First comes the PTE’s bedrock, the impartial conduct standard, which sellers must already be complying with as a fiduciary starting Feb. 16, Reish said. Compliance means providing best interest standard of care, charging only reasonable compensation and avoiding materially misleading statements.
“The hard part of that is getting the information required to satisfy the best interest standard of care, which would include, among other things, information about the investments, cost and services in the plan, as well as the proposed IRA,” Reish said, adding that the requirements kick in even if it is a rollover from plan to plan or IRA to IRA, not just plan to IRA.
After Dec. 20, the impartial conduct standard will include another prong, best execution.
The next requirement is a series of written disclosures to the investor, which the DOL will start enforcing until Dec. 20:
Fiduciary. Sellers will need to disclose in writing that they are acting as fiduciaries. That disclosure will have little effect if sellers realize later that they meet the definition of a fiduciary under the new guidance and try to do it retroactively. Brad Campbell, also a Faegre Drinker partner, recommended against saying that the seller “may” become a fiduciary in the relationship at some point, but to be definitive in the disclosure.
Conflicts of interest. Next is disclosures of the services to be provided to the retirement investor and of the material conflicts of interest that could affect the retirement investor, along with disclosing policies and procedures that ensure compliance with the impartial conduct standards and mitigates conflicts of interest for both the financial institution and the investment professional.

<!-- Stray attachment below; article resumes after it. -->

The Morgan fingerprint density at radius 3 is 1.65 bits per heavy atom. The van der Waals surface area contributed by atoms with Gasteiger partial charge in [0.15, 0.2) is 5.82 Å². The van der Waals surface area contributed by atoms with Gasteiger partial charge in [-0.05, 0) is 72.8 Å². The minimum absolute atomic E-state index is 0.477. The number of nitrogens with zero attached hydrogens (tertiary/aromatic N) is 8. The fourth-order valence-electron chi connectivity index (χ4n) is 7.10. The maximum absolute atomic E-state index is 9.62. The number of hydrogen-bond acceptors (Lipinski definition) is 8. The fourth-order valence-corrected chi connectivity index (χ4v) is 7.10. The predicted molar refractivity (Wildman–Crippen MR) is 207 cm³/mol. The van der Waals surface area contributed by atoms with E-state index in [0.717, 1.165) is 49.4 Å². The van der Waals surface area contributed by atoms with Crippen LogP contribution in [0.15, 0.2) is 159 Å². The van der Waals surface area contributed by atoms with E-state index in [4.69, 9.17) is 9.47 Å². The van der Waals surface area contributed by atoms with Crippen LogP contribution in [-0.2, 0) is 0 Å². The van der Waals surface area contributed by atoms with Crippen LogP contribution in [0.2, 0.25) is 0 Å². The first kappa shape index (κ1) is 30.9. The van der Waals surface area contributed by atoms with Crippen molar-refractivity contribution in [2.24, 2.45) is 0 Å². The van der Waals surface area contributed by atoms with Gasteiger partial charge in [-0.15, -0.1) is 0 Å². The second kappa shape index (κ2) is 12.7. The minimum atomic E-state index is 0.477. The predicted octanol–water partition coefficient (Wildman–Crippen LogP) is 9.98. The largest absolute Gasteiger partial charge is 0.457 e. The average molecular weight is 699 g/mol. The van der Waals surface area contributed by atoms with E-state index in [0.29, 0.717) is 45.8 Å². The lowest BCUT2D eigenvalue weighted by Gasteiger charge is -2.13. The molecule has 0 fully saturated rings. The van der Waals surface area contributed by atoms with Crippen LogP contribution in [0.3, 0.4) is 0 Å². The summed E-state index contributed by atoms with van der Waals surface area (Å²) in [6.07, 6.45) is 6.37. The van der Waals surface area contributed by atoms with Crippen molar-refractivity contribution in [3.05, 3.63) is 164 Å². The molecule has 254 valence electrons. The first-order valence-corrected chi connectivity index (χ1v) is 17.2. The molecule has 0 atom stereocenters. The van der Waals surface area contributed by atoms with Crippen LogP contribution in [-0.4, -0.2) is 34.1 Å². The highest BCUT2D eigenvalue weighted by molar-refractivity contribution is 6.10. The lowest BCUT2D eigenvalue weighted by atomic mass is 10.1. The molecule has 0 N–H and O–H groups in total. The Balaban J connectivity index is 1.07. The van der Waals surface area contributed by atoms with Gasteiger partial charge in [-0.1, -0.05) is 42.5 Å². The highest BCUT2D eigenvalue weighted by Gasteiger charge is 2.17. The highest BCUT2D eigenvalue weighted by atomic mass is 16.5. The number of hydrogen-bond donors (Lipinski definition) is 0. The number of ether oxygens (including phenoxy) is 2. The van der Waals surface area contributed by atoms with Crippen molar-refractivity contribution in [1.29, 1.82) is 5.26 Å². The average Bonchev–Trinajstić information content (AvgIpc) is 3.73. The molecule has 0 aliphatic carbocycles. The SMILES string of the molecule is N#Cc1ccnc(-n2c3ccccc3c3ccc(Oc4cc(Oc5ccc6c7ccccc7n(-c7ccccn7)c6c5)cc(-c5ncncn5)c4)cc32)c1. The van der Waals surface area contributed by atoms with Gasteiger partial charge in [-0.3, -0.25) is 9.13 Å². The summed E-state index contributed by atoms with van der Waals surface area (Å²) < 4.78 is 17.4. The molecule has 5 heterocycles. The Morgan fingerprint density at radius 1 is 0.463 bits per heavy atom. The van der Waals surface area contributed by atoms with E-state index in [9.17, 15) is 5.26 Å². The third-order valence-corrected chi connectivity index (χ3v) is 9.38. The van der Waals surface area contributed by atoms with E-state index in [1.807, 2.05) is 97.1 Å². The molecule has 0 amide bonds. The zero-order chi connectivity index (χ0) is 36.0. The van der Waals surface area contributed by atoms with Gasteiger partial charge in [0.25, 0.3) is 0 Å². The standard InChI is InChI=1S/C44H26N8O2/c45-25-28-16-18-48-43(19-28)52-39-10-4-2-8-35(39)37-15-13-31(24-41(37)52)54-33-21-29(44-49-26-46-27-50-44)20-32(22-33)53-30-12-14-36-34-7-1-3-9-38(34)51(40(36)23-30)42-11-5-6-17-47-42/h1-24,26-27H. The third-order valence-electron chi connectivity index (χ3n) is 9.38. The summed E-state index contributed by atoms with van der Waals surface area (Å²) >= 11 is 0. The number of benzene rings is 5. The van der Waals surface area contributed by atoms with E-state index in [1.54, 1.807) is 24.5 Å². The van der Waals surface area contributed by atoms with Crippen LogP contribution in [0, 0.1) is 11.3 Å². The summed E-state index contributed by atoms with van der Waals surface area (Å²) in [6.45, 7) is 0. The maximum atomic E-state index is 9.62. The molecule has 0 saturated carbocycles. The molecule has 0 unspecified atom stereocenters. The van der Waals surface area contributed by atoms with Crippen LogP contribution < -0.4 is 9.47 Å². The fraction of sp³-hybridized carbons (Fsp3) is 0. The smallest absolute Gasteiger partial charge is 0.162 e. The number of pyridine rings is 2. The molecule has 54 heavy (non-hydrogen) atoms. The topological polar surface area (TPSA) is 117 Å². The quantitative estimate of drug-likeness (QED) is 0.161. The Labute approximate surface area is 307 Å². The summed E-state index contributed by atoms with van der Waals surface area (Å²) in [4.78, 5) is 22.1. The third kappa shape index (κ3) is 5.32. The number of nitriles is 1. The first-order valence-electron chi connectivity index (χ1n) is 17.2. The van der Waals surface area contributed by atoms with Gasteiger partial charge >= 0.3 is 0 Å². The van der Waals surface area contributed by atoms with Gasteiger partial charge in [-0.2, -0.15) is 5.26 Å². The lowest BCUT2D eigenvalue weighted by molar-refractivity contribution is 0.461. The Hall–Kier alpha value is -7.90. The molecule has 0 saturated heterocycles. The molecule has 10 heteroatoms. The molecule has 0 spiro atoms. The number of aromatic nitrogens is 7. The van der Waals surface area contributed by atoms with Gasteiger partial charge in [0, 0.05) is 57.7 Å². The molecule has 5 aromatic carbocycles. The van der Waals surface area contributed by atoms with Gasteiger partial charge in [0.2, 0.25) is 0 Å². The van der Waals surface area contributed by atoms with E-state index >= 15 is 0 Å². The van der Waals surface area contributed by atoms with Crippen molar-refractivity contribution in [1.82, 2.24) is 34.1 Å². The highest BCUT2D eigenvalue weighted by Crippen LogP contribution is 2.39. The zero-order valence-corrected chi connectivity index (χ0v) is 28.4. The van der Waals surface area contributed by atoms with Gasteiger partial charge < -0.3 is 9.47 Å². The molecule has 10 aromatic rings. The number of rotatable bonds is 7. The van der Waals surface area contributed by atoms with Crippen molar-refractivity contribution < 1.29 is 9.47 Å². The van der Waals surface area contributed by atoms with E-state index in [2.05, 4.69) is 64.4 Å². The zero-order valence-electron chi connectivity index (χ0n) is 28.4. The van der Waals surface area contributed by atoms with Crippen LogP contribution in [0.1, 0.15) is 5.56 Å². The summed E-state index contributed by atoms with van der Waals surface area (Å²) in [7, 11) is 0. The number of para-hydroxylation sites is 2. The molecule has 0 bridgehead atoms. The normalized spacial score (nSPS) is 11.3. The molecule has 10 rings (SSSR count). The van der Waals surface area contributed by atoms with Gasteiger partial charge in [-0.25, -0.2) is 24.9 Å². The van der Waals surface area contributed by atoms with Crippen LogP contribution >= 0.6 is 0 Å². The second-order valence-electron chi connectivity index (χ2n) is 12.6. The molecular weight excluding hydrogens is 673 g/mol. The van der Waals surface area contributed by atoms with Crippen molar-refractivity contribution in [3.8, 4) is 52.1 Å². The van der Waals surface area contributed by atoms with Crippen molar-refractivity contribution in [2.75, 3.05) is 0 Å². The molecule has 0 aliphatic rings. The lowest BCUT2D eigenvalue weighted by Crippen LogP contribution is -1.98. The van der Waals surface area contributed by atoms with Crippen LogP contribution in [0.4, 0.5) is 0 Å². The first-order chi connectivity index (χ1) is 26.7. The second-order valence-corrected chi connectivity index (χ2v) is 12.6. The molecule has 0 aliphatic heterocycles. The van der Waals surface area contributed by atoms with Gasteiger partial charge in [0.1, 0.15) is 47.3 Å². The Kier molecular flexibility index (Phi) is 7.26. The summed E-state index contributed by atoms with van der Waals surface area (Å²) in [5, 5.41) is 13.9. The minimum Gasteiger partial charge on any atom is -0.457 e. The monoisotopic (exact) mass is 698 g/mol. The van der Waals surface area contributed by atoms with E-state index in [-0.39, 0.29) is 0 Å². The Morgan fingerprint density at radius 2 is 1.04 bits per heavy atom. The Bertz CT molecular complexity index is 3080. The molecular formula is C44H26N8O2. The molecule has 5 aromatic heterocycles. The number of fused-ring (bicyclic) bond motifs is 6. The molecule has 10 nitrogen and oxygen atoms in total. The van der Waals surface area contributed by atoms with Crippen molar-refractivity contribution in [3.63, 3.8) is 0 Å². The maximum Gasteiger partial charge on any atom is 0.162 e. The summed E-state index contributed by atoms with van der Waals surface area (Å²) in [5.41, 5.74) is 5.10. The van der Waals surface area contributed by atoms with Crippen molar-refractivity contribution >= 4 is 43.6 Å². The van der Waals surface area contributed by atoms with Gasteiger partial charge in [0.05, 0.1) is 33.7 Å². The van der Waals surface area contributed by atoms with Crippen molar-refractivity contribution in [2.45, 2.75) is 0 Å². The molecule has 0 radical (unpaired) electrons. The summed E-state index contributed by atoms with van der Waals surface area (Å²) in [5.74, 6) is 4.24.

Rollover reasoning. A written statement of why the rollover recommendation is in the best interest of the retirement investor.
Retrospective annual review. Each year, the financial institution (investment advisors, broker-dealers, banks and insurance companies) will be required to provide at least once a year a retrospective review of their compliance with the exemption. That review should be written into a report within six months after the end of the year and signed off by a senior executive at that financial institution. The report must be available to the DOL upon request.
Where To Start?
Ed Wegener, managing director at Oyster Consulting, agreed that firms and advisors cannot assume their compliance with the SEC’s Reg BI will automatically cover them under the DOL rules. But they have a leg up because of that compliance.